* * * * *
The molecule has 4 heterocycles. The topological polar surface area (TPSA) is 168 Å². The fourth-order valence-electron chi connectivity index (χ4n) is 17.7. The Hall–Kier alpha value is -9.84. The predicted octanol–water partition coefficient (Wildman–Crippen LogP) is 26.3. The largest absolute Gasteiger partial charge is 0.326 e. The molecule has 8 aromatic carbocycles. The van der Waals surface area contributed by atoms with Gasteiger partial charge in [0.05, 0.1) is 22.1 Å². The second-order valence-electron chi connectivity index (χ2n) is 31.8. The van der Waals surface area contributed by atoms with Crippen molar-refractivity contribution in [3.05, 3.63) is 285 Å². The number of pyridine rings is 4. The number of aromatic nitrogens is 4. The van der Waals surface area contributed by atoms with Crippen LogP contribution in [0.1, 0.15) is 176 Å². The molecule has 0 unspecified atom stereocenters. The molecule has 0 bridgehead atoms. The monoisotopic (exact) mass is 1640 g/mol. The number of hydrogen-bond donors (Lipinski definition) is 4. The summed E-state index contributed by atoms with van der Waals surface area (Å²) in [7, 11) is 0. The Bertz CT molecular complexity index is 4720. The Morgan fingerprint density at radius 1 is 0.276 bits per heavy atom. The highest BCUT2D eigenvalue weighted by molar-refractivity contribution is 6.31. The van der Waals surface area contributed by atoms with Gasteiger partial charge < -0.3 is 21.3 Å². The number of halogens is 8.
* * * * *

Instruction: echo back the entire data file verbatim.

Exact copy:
The molecule has 4 heterocycles. The topological polar surface area (TPSA) is 168 Å². The fourth-order valence-electron chi connectivity index (χ4n) is 17.7. The Hall–Kier alpha value is -9.84. The predicted octanol–water partition coefficient (Wildman–Crippen LogP) is 26.3. The largest absolute Gasteiger partial charge is 0.326 e. The molecule has 8 aromatic carbocycles. The van der Waals surface area contributed by atoms with Gasteiger partial charge in [0.05, 0.1) is 22.1 Å². The second-order valence-electron chi connectivity index (χ2n) is 31.8. The van der Waals surface area contributed by atoms with Crippen molar-refractivity contribution in [3.05, 3.63) is 285 Å². The number of pyridine rings is 4. The number of aromatic nitrogens is 4. The van der Waals surface area contributed by atoms with Crippen LogP contribution in [0.1, 0.15) is 176 Å². The molecule has 0 unspecified atom stereocenters. The molecule has 0 bridgehead atoms. The monoisotopic (exact) mass is 1640 g/mol. The number of hydrogen-bond donors (Lipinski definition) is 4. The summed E-state index contributed by atoms with van der Waals surface area (Å²) in [7, 11) is 0. The Bertz CT molecular complexity index is 4720. The Morgan fingerprint density at radius 1 is 0.276 bits per heavy atom. The highest BCUT2D eigenvalue weighted by molar-refractivity contribution is 6.31. The van der Waals surface area contributed by atoms with Gasteiger partial charge < -0.3 is 21.3 Å². The number of halogens is 8.